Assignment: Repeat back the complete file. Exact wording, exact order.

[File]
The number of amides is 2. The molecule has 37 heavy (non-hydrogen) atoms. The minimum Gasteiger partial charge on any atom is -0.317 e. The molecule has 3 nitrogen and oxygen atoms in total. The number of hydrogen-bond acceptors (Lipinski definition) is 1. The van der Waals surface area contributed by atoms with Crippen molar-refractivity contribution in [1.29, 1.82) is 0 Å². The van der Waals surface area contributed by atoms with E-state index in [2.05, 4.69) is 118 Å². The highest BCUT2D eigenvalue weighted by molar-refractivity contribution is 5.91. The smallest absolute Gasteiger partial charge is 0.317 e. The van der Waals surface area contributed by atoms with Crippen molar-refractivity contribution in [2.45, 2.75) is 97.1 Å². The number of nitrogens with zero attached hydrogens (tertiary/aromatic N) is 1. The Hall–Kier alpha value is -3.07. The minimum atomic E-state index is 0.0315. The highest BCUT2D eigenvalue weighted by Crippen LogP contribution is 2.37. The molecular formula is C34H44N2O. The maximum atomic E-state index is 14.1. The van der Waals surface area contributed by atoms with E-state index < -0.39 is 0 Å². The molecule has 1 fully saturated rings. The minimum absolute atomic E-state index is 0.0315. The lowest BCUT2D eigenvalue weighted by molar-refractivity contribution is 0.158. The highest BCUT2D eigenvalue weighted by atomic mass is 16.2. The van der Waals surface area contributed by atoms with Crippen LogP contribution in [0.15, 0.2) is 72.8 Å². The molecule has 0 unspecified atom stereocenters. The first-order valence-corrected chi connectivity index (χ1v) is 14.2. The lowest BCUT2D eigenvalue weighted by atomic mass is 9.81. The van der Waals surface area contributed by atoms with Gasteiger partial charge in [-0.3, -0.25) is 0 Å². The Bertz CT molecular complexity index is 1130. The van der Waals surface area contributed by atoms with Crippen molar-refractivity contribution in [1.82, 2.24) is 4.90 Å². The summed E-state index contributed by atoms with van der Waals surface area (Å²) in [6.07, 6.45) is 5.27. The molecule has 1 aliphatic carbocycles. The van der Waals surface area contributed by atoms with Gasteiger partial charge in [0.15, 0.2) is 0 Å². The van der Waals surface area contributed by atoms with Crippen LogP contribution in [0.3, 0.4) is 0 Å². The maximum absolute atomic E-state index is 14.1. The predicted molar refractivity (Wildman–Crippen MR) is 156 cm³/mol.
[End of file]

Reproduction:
The number of amides is 2. The molecule has 37 heavy (non-hydrogen) atoms. The minimum Gasteiger partial charge on any atom is -0.317 e. The molecule has 3 nitrogen and oxygen atoms in total. The number of hydrogen-bond acceptors (Lipinski definition) is 1. The van der Waals surface area contributed by atoms with Crippen molar-refractivity contribution in [1.29, 1.82) is 0 Å². The van der Waals surface area contributed by atoms with E-state index in [2.05, 4.69) is 118 Å². The highest BCUT2D eigenvalue weighted by molar-refractivity contribution is 5.91. The smallest absolute Gasteiger partial charge is 0.317 e. The van der Waals surface area contributed by atoms with Crippen molar-refractivity contribution in [2.45, 2.75) is 97.1 Å². The number of nitrogens with zero attached hydrogens (tertiary/aromatic N) is 1. The Hall–Kier alpha value is -3.07. The minimum atomic E-state index is 0.0315. The highest BCUT2D eigenvalue weighted by Crippen LogP contribution is 2.37. The molecular formula is C34H44N2O. The maximum atomic E-state index is 14.1. The van der Waals surface area contributed by atoms with E-state index < -0.39 is 0 Å². The molecule has 1 fully saturated rings. The minimum absolute atomic E-state index is 0.0315. The lowest BCUT2D eigenvalue weighted by molar-refractivity contribution is 0.158. The highest BCUT2D eigenvalue weighted by atomic mass is 16.2. The van der Waals surface area contributed by atoms with Crippen LogP contribution in [0.15, 0.2) is 72.8 Å². The molecule has 0 unspecified atom stereocenters. The first-order valence-corrected chi connectivity index (χ1v) is 14.2. The lowest BCUT2D eigenvalue weighted by atomic mass is 9.81. The van der Waals surface area contributed by atoms with Gasteiger partial charge in [-0.3, -0.25) is 0 Å². The Bertz CT molecular complexity index is 1130. The van der Waals surface area contributed by atoms with Crippen molar-refractivity contribution in [1.82, 2.24) is 4.90 Å². The summed E-state index contributed by atoms with van der Waals surface area (Å²) in [6.07, 6.45) is 5.27. The molecule has 1 aliphatic carbocycles. The van der Waals surface area contributed by atoms with Gasteiger partial charge in [0.15, 0.2) is 0 Å². The van der Waals surface area contributed by atoms with Crippen LogP contribution in [0.3, 0.4) is 0 Å². The maximum absolute atomic E-state index is 14.1. The predicted molar refractivity (Wildman–Crippen MR) is 156 cm³/mol.